The reason is that the shots are not arbitrarily chosen.  There is what is known as “standard coverage”.  For example, in a dialogue scene, you would shoot a two shot of both actors, and then an “over the shoulder” shot or close up of each one.  It could then be cut together showing either both actors, or either one speaking or reacting.  It’s effective, but boring and lacks creativity.  The way to do it is to analyze each scene in minute detail, finding the moment to moment essence, the subtext, what each character is really doing.  Then, the shots are designed to convey that information to the audience.  The most important information has to be made crystal clear, even if it’s on a subconscious level.  That is the challenge the director faces.  Choosing the individual shots and then putting them together to tell the story in a coherent manner.

It’s going well.  I watch films over and over, studying and analyzing scenes in great detail.  It’s a terrific way to learn techniques.  I also have the ability to visualize what my film will look like.  I’ve already seen it in my mind.  Now, I’ve got to get it on the screen.  I intend to be fully prepared but open to any inspirations that may occur once on set.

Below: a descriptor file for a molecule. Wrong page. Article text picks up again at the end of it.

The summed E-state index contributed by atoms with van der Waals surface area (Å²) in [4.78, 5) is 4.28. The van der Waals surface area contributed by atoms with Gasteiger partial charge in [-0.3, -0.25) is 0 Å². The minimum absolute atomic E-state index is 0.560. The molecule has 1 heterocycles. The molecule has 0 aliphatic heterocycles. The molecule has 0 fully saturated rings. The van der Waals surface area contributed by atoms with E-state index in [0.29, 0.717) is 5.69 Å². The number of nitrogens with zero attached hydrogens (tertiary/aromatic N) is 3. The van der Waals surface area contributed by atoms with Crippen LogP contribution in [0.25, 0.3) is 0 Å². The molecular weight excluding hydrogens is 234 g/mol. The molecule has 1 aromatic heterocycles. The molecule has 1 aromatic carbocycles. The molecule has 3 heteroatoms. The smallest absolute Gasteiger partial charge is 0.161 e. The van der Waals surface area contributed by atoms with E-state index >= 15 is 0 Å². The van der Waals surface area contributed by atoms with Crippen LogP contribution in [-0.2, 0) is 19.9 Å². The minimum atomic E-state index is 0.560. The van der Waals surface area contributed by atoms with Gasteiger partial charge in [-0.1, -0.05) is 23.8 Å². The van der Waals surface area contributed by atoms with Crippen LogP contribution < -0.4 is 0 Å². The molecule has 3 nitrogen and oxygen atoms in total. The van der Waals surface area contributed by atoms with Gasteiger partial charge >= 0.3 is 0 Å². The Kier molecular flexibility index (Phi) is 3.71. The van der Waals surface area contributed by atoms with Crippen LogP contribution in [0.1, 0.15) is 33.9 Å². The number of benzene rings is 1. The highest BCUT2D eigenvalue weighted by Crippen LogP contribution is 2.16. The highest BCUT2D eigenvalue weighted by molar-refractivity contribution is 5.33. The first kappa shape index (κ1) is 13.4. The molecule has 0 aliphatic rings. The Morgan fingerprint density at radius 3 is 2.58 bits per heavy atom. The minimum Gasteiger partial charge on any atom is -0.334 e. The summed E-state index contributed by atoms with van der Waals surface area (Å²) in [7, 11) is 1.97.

I’ve already visited my main location twice and my movie theater once.  I’ve got dozens of photos of my sets to aid me in the process.  Something that I find fascinating is how my idol, Woody Allen works.  He never looks at his sets ahead of time and does not make a shot list or storyboards.  He shows up without a single preplanned idea of what he will shoot or how he will shoot it.

This is very rare among directors.  Even the very best tend to prepare.  It’s really amazing that he can work that way.  It’s something I think would be cool to try someday as an experiment.  But not now.  The fact that I’m directing at all is a big enough experiment.  I’ll wait until I have a considerable amount of experience before I think about trying to do it Woody’s way.

Well, back to work for me.  I’ve got stick figures to draw.